At the same time, I have been reading an ARC of Book Architecture by Stuart Horwitz. He also wrote Blueprint Your Bestseller, so I knew I was going to learn a lot of good technique in his most recent work.
So here it is, the laydown, the straight dirt. The Talisman contains so many powerful Series that listening to it while studying Book Architecture seems like proof of divine intervention, or at least some kind of fate. (If I can pull from one of my recent blog articles–The Pale Horseman–“Destiney is everything.”) There is a reason King rose to the top of popular fiction. He can make multiple timelines and back story dance, two things that few writers do well. The secret, whether Mr. King and Mr. Straub know it or not, is in their mastery of Series.
According to Horwitz, a Series is something that repeats and varies in a way that develops the theme or a character arc. It something like a “through-line” but for some reason I am able to get my head around the concept of Series easier (at least the way he explains it). When a writer does a good job of foreshadowing, he is using Series.
I am not really doing Book Architecture justice at this point, but will try to review this very interesting writing tool. The examples that Mr. Horwitz uses really show how an emotionally powerful story uses Series, whether intentionally or not.
I can’t help but think my writing life would have been a lot easier had I known the concept years ago. (Now I know it, but must fully understand and master it–can anyone say practice, practice, practice?)
My favorite Series in The Talisman is what I call the Travlin Jack Series. If you have read the novel, then you must be familiar with this often repeated phrase. Speedy Parker, Jack’s mentor, says it all the time. There are many Itertations of this Series (repetitions and foreshadows). The Travlin Jack Series is an easy example, because it obviously means more than hello.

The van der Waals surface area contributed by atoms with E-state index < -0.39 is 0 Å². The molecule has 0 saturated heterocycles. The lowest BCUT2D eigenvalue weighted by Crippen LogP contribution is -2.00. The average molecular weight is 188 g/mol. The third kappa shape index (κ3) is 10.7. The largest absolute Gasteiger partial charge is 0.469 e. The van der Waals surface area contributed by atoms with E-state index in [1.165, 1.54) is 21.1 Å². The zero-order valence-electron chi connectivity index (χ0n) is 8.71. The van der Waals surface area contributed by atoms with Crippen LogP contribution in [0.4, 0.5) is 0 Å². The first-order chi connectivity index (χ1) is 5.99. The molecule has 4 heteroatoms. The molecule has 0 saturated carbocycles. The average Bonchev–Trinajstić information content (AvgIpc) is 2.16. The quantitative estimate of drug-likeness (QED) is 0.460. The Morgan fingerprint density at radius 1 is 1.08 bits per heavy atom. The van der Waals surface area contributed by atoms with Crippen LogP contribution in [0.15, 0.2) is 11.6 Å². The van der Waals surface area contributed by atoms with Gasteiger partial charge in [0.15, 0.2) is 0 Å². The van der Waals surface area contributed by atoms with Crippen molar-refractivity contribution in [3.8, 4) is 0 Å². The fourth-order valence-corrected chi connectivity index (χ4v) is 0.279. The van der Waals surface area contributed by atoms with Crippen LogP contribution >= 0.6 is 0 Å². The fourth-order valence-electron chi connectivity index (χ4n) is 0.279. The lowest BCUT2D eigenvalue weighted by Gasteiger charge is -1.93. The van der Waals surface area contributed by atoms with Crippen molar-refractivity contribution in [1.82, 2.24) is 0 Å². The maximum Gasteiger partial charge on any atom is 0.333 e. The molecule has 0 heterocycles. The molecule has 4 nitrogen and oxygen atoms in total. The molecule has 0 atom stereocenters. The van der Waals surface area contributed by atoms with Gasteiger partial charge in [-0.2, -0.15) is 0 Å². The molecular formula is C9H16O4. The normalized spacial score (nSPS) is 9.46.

Jack is going to travel between worlds and across the United States during his adventure. The catchy phrase runs like a lifeline through all of Jack and Speedy’s scenes.
“Why I got me some company. Good ole Travilin Jack. Little Travlin man he is. Speedy done some travlin his-self, he has…” (This is an approximate quote from memory; no offense to Mr. King or Mr. Straub if I got it wrong. I figure there is no harm done, since I am praising their story craft from here to there. And, I’d like to do some travlin myself, I sure would, see the Territories that’s true.)
Another Series is the My Mother is Dying Series. This has an obvious cause and effect on the plot. There are several other Series that I have began to hear clearly as I listen. Currently I am on chapter four and The Talisman Series has just been identified.
This series will end, you guessed it, when Jack finds the Talisman, learns what it is for, and uses it. A lot of really bad Stephen King stuff will happen to Traviln Jack along the way.
Stephen King is a self-admitted, non-planner. His book, On Writing: A Memoir of the Craft is still one of my favorites, even though writing by the seat of my pants had gotten me in a mess of trouble from time to time.
Perhaps Book Architecture will allow me to write freely again and still make sense of the imaginary places and the people I find when I hop-scotch across my own version of the Territories.
Please leave a comment on what you think of The Talisman. What is your favorite character, scene, phrase, item or place? If you have questions about Book Architecture I would be happy to share my experience (though I do recommend reading the book yourself as well). Or, if neither The Talisman nor Book Architecture interests you (gasp!) please say hello. I’d love to hear from you.
Last but not least, I just learned that in 2014, King and Straub announced that they are working on a third book in the Talisman trilogy. This, dear readers, is good news!